Recently, Safework Australia, the statutory body established to develop national policy relating to Workplace Health and Safety as well as Workers’ Compensation published a comprehensive guide that focussed on preventing sexual harassment in the workplace (the Guide). The Guide stemmed from the Australian Human Rights Commission’s report on sexual harassment in Australian workplaces which highlighted how prevalent sexual harassment is and the harm it is causing. The Guide has been designed to give businesses practical guidance so as to help them prevent workplace sexual harassment, violence, aggression and domestic violence.
What is Sexual Harassment?
The Guide defines sexual harassment as:
“any unwelcome sexual advance, unwelcome request for sexual favours or other unwelcome conduct of a sexual nature, in circumstances where a reasonable person, having regard to all the circumstances, would anticipate the possibility that the person harassed would be offended, humiliated or intimidated”.
Sexual Harassment and Risk in the School Workplace
The Workplace Health and Safety Act 2011 (Qld) (the Act) requires employers to eliminate risks to the health and safety of workers and other persons so far as is reasonably practicable (Australia’s other States and Territories have their own legislation which mirror the Act). Sexual harassment is no different to any other risk in the workplace and nor should it be treated any differently. Like many workplace risks, sexual harassment can cause physical and psychological harm. Relevant to schools a:
- ‘workplace’ includes amongst other things, working remotely from home, attending conferences and work related trips (such as excursions, sporting or cultural trips) and when on the phone or communicating through electronic formats or social media platforms; and
- ‘worker’ includes amongst other things employees, contractors, subcontractors, outworkers, apprentices, trainees, work experience students and volunteers who carry out work”.
What this means is that a school must treat the risk of sexual harassment happening to a parent volunteer in a weekend sports canteen or a staff member on an excursion in the same manner as any other workplace risk such as a slip or fall at a ‘wine and cheese evening’, the spillage of a chemical during a science experiment, a bus accident involving a group of students on an excursion, the possibility of food poisoning at a function or the possibility of a staff member being injured at a school camp.
The Guide makes it very clear that employers ought to do whatever they can to eliminate or minimise the health and safety risks of sexual harassment in the workplace so far as is reasonably practicable. It states that employers ought to:
- identify the hazards;
- assess the associated risks;
- implement control measures to eliminate or minimise risks; and
- regularly review control measures to ensure they remain effective.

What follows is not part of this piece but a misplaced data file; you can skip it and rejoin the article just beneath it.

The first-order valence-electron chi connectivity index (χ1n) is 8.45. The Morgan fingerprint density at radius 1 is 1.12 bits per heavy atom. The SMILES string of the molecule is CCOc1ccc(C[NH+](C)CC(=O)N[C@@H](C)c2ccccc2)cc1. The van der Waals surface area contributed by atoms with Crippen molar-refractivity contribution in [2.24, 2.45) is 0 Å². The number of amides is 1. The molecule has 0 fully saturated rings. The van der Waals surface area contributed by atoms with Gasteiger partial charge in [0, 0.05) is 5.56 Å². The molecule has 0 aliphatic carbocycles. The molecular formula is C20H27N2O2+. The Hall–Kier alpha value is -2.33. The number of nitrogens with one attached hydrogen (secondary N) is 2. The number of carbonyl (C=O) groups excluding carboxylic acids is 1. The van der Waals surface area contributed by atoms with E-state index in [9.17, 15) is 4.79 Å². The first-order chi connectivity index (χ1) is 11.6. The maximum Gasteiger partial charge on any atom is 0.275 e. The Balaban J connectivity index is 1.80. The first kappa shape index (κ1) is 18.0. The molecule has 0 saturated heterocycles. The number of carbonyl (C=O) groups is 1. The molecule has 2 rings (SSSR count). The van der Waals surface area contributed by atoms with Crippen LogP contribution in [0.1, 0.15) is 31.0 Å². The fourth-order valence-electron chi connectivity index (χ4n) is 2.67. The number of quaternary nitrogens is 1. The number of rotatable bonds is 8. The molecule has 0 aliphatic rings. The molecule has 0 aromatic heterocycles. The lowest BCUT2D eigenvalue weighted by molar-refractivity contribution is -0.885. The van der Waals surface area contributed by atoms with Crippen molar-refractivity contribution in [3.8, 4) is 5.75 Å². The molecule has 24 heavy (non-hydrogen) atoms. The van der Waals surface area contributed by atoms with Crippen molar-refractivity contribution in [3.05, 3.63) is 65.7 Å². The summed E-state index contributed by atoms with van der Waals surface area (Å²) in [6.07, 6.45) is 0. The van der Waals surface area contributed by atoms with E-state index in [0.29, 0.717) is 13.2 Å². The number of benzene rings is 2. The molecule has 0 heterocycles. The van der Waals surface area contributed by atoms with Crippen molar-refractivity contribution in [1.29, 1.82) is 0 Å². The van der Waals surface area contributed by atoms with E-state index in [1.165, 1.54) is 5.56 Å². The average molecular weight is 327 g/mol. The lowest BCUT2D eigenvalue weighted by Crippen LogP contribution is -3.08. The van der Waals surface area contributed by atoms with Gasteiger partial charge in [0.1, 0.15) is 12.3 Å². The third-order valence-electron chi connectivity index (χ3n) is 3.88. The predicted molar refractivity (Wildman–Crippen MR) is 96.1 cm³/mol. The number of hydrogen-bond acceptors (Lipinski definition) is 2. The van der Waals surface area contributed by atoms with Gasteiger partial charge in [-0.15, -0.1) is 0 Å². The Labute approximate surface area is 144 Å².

Identifying Hazards and Risk Assessments
Like any business, schools undertake hundreds of ‘risk assessments’ every year for a variety of classes, events and functions.
School Concert Example
By way of example, a staff member in charge of a concert in the School Hall would ordinarily be required to complete a risk assessment before staging the concert. The risk assessment would most likely include an assessment of risks such as slips or falls, anaphylaxis if food is being served and the risk of burns if food is being prepared. The ‘assessor’ would rate the risk as low, medium or high and then typically record a process or procedure for how to reduce the risk from happening so as to comply with the requirements of the Act. Importantly for schools, the risk of sexual harassment should also be added to the risk assessment, a rating of how likely it is to happen and measures that it will implement to minimise the risk.
The Guide also provides direction on other sexual harassment risk factors within businesses. Relevant to schools, factors to look out for include:
- low worker gender diversity in certain departments of a school;
- power imbalances where one gender holds more management and decision making positions;
- the use of alcohol in a work context such as conferences, social events and overnight travel; and
- working in isolated places such as cars, employer supplied accommodation and working remotely with limited supervision.
As part of the process of eliminating the risk of sexual harassment in the workplace, the Guide has set out some important directions on sexual harassment identification, how the risks can be controlled and what your safe work systems and practices should include.
Take Home Message
Sexual harassment in the workplace is a very important part of any school’s workplace health and safety obligations. The recent attention in the media only serves to highlight this fact. In light of this, Schools should ensure that they are aware of their obligations as set out in the Guide but in particular, they ought to:
- include the risk of sexual harassment, as well as any other applicable risks, as part of any risk assessment they undertake for classes, events or functions; and
- conduct a comprehensive assessment of the sexual harassment risk factors associated with the entirety of their ‘workplaces’.
For more information contact our Education Special Counsel, Ben Foley.